Saturday, 26 June 2010

Somewhere in between

Ah wis staunin up at the Tap o the Walk the other day. Ah had been up toun layin flooers at a grave, an ah jist stopped fer a meenit oan the way hame, an tried tae picture in ma mind's een the auld hooses an the new developments they're proposin fer the area. They're important plans, fer the entry fae Leith intae Embra's aye been a busy urban junction, wi a lang history, yin that cannae be easy shoved aside an forgotten. Ah've lost count o the nummer o times ah've passed that way, on fit or oan a tram, oan the back o a bus or the back o a tractor, up an doon, an then back up again. Aw the time Leith Walk's been open, ah've used it, an afore they built the Walk, ah wid come up the Leith Loan tae Greenside, mibbe nip in at Picardy an see ma pal Jean, then tak a left at the Black Bull, doon past St Ninian's Raw an doon the Lower Calton tae the fit o Leith Wynd, then up the wynd past the Happy Lands an in at the Netherbow Port, say if ah wis headin tae the High Street fer some messages. Sometimes ah wid jist stop at Jean's an no get ony further...

If ye bide in the toun long enough, ye're sooner or later bound tae find yersel swingin roon that big roundabout, bein glowered ower by the lumberin beasts o Calton Hill an the St James an the Omni, wi big wa's o gless an concrete flashin afore yer een, wee shop-fronts an statues an trees an corners wi streets aw gang aglay an church-fronts aw wheechin past yer vision. It can feel a bit like bein oan the Jungle Ride at the shows, in fact a lot o the folk walkin past the area look like they've jist got aff the shows. Mibbe they're lookin fer a shootin gallery or a chairoplanes...

It's a lively area, lang kent as a gaitherin place, as a place o fancies an dances. We've had circuses an preachins an hingins an ither entertainments. Ah mind, no sae many year ago, how excited we were as we aw gaithered tae watch the Kinetic Sculpture when it wis pit up. Ye can see the Kinetic Sculpture in the photie up there at the tap. The roundaboot wis a lot bigger then, an there were nae trees, they had knocked doon aw the Greenside tenements oan the left an er, left a big dryin green, an the pavements were aw huddled against the sides o a huge empty space. It wis like three hunner square yaird o barren concrete an gress, wi whit looked like a dozen or so scaffoldin poles rigged up in the centre as a tower, wi fluorescent tubes attached tae the poles. The idea bein that the tubes wid light up dependin oan whit way the wind wis blawin an how hard it wis blawin, an it wid look like a Space-Age Christmas Tree, Mr Heath's 'Europe' come tae Embra. It wis oor Atomium, Modren Airt, in oor ain wee toun, were we no the bees knees? Me an ma pal Maisie Crabbit had got loused early fae oor work tae come doon fer the grand switchin-oan o the lichts, expectin there tae be a big crowd an a lot o shovin tae get tae the front, but it wis sic a dreich efternin an sae bitter cauld that nae ither bugger had showed face! The streets were emptier than a wet Sunday!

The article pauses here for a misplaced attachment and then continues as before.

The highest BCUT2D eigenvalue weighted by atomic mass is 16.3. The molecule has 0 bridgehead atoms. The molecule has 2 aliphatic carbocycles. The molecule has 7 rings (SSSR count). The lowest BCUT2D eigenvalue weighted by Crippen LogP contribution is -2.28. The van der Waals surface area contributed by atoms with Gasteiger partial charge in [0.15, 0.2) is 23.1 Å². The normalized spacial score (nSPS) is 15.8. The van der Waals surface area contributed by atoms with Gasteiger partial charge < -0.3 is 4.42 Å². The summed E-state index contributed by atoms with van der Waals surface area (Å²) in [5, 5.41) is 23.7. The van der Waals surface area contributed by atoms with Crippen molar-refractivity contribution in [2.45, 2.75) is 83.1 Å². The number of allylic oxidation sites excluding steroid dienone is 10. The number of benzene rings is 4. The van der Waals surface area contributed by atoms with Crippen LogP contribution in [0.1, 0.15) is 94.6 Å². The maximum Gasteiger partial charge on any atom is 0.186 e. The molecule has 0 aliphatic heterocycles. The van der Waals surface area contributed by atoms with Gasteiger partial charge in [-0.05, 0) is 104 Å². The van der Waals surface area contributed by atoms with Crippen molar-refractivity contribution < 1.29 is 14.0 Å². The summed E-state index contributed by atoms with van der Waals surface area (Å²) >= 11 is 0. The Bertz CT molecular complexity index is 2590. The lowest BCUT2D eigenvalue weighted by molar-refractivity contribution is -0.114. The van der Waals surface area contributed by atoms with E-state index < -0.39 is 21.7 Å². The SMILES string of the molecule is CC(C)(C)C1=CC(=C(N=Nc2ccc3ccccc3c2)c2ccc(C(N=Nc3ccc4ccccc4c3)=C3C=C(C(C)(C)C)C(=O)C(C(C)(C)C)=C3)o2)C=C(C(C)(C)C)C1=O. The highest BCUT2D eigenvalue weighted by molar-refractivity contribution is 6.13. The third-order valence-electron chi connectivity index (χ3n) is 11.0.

Ye see, tae pit ye in the picture, this wis durin the Emergency in '73, when Ted Heath wis gaun in the huff wi the miners, the Commonwealth were gaun in the huff wi the British an the Arabs were gaun in the huff wi abody else, an the country wis runnin oot o petrol, o coal, o power, o sugar, even o tinned pineapples, an a'body wis depressed. Ye had tae keep an eye oan the telly tae see when ye were gettin yer electricity cut-aff, an ye couldnae keep yer fire oan aw day, an ah had tae wear troosers under ma frock. The cooncil had tae be seen tae be daein their bit o belt-tichtenin an aw, so aw they had sent along this day wis an auld man wi a box, an aw he could play wis "Green Green Grass o Home" an "Chirpy Chirpy Tweet Tweet" an he looked a bit skelly when he smiled ower, which he wis daein far too often so ah had tae keep pittin masel somewhere in between him an Maisie. Ah had telt her if she cam doon Leith Street wi me she wid get a thrill but that's no whit ah had in mind. At last the corporation laddie threw a switch fer the lights, an ye ken whit Maisie an I got? Ah'll tell ye whit we got. We got a meenit. Yin lousy meenit o flashin lights then nothin. Darkness. An "Chirpy Chirpy Tweet Tweet"...

The cooncil couldnae afford tae pay fer the electricity. Consequently the thing wis nivver switched oan an it jist stood there lookin like a bit o lonesome left-ower scaffoldin. The cooncil took it doon eventually an tried tae pretend it nivver existed. Ah dae believe it's still takin up space in yin o the cooncillors' gairden huts. Ye aften hear folk stoppin in the street an gaun 'Intit a shame' an 'ah fair miss it me', but ah cannae see them pittin it back up somehow. They likely couldnae switch it oan anyhow, ah'm sure it must've had a roond-pin plug oan it...